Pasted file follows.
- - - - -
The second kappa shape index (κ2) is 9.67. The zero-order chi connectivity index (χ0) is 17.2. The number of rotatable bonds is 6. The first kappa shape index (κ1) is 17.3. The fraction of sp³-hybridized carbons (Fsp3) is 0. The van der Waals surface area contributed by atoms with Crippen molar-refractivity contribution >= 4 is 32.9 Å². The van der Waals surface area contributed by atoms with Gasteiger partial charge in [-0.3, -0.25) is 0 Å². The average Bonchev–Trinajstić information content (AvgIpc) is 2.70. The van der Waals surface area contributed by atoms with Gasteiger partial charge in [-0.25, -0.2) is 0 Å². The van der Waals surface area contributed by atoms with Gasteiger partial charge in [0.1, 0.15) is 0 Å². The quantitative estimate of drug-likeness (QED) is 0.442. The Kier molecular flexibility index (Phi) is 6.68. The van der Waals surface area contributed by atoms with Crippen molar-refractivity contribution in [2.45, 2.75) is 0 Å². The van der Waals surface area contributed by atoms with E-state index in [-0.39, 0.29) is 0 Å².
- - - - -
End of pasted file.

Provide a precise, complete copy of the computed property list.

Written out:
The second kappa shape index (κ2) is 9.67. The zero-order chi connectivity index (χ0) is 17.2. The number of rotatable bonds is 6. The first kappa shape index (κ1) is 17.3. The fraction of sp³-hybridized carbons (Fsp3) is 0. The van der Waals surface area contributed by atoms with Crippen molar-refractivity contribution >= 4 is 32.9 Å². The van der Waals surface area contributed by atoms with Gasteiger partial charge in [-0.3, -0.25) is 0 Å². The average Bonchev–Trinajstić information content (AvgIpc) is 2.70. The van der Waals surface area contributed by atoms with Gasteiger partial charge in [-0.25, -0.2) is 0 Å². The van der Waals surface area contributed by atoms with Gasteiger partial charge in [0.1, 0.15) is 0 Å². The quantitative estimate of drug-likeness (QED) is 0.442. The Kier molecular flexibility index (Phi) is 6.68. The van der Waals surface area contributed by atoms with Crippen molar-refractivity contribution in [2.45, 2.75) is 0 Å². The van der Waals surface area contributed by atoms with E-state index in [-0.39, 0.29) is 0 Å².